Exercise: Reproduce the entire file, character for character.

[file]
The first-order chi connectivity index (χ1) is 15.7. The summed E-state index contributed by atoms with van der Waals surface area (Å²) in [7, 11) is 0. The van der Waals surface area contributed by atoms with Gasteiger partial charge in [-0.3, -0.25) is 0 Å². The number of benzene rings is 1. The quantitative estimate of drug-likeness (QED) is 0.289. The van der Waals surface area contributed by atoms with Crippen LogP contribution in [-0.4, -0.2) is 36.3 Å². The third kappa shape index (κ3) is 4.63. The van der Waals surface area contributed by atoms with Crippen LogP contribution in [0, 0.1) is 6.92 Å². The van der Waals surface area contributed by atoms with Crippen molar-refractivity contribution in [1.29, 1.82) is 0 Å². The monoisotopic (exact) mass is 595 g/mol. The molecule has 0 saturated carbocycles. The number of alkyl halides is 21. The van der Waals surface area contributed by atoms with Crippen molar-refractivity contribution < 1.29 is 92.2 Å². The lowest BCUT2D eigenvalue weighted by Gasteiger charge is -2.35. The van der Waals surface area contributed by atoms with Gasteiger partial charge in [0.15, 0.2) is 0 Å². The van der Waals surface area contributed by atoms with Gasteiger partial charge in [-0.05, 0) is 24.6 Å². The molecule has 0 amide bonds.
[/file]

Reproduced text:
The first-order chi connectivity index (χ1) is 15.7. The summed E-state index contributed by atoms with van der Waals surface area (Å²) in [7, 11) is 0. The van der Waals surface area contributed by atoms with Gasteiger partial charge in [-0.3, -0.25) is 0 Å². The number of benzene rings is 1. The quantitative estimate of drug-likeness (QED) is 0.289. The van der Waals surface area contributed by atoms with Crippen LogP contribution in [-0.4, -0.2) is 36.3 Å². The third kappa shape index (κ3) is 4.63. The van der Waals surface area contributed by atoms with Crippen LogP contribution in [0, 0.1) is 6.92 Å². The van der Waals surface area contributed by atoms with Crippen molar-refractivity contribution in [1.29, 1.82) is 0 Å². The monoisotopic (exact) mass is 595 g/mol. The molecule has 0 saturated carbocycles. The number of alkyl halides is 21. The van der Waals surface area contributed by atoms with Crippen molar-refractivity contribution < 1.29 is 92.2 Å². The lowest BCUT2D eigenvalue weighted by Gasteiger charge is -2.35. The van der Waals surface area contributed by atoms with Gasteiger partial charge in [0.15, 0.2) is 0 Å². The van der Waals surface area contributed by atoms with Gasteiger partial charge in [-0.05, 0) is 24.6 Å². The molecule has 0 amide bonds.